He himself was mature beyond his years yet he knew he remained a step or two behind her. She was strong from a lifetime of being shunned and teased and had protected herself with an ass-kicking air of independence that she compromised when they would talk for hours on their long walks home together. (She now missed the bus on purpose, knowing he would walk her home each day, carrying her books, always walking between her and the street as he had been taught, protecting her from errant traffic – a noble, yet subtle, display of gallantry that did not go unnoticed.)
As the weeks went by, the young couple achieved a delicate balance of friendship, trust and physical attraction – a balance nurtured by a mutual respect that was rare for those of so few years.
He had recently read “The Once and Future King” for a book report, his selection inspired by a pleasant memory of seeing “Camelot” at the movies the year before. He had been captured by the spirited simplicity of Richard Harris’ fervent King Arthur and the seductive strains of Vanessa Redgrave’s alluring songs. He had cursed the intrusion of Lancelot, the betrayal of Guinevere and the naivete’ of Arthur as the king’s dream and vision unraveled before his eyes. For some vague reason, he took it personally and thereafter preferred to remember only the first half of the story and abandon the rest.
In quiet moments of solitude, he would envision the town as his Kingdom, the mysterious Nancy as his Queen, and every other guy in the school as lurking Lancelots. He wanted the “happily ever after” ending from the title song. It was a great dream and he rode it hard. His years were few and imagination serves none so proudly as the young.
Despite many opportunities, he had not once acted on his impulsive desires to kiss the girl, perhaps out of fear that bells wouldn’t ring, that sparks wouldn’t fly, that the earth wouldn’t move. For him, or for her, or for both. He understood that, in one brief, unshining moment, the magic of his Camelot could be reduced to the sordid sorcery of Oz.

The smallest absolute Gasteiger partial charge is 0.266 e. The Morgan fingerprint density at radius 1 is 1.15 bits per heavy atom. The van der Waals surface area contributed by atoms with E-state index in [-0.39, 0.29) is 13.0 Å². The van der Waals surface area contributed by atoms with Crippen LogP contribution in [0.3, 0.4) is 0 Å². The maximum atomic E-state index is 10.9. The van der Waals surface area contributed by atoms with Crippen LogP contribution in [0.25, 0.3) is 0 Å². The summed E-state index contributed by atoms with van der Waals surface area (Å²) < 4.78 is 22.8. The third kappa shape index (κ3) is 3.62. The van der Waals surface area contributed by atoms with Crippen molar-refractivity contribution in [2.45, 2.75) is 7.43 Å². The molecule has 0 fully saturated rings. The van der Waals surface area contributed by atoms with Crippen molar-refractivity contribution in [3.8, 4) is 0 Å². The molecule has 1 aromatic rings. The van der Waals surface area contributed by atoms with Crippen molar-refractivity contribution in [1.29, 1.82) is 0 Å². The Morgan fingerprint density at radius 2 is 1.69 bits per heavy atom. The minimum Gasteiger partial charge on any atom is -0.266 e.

Sorcery? Nancy knew little, perhaps nothing, of Camelot, but surely would have rejected his imagery of the Land of Oz. To her, it was a wonderful place of endearing munchkins, yellow brick roads and the glittering splendor of the Emerald City. Home to Glinda the Good and wishes granted and happy endings. Though she had seen the classic movie, she had not read the books and was not aware of the blissful absence of poverty and ignorance and sickness and sadness in Baum’s evolving Oz.
The unassuming young girl was content to imagine herself as Dorothy, with true friends and real happiness – hailed as heroine by the masses, simple folk like herself. Simply put, when she was Dorothy, she was not Nancy. But it was Nancy that had captured the boy’s heart. And it was Nancy that had to deal with life’s uncertainties and burdens.
Acceptance, for example.
Football games at their high school were as much social events as athletic contests. Until the cold weather of November arrived in New Hampshire, most were played on Friday nights. With their team a perennial also-ran, students spent more time socializing and couple-watching on those most significant of date nights. It was still early in the school year, and new “pairings” were great gossip material for the following week.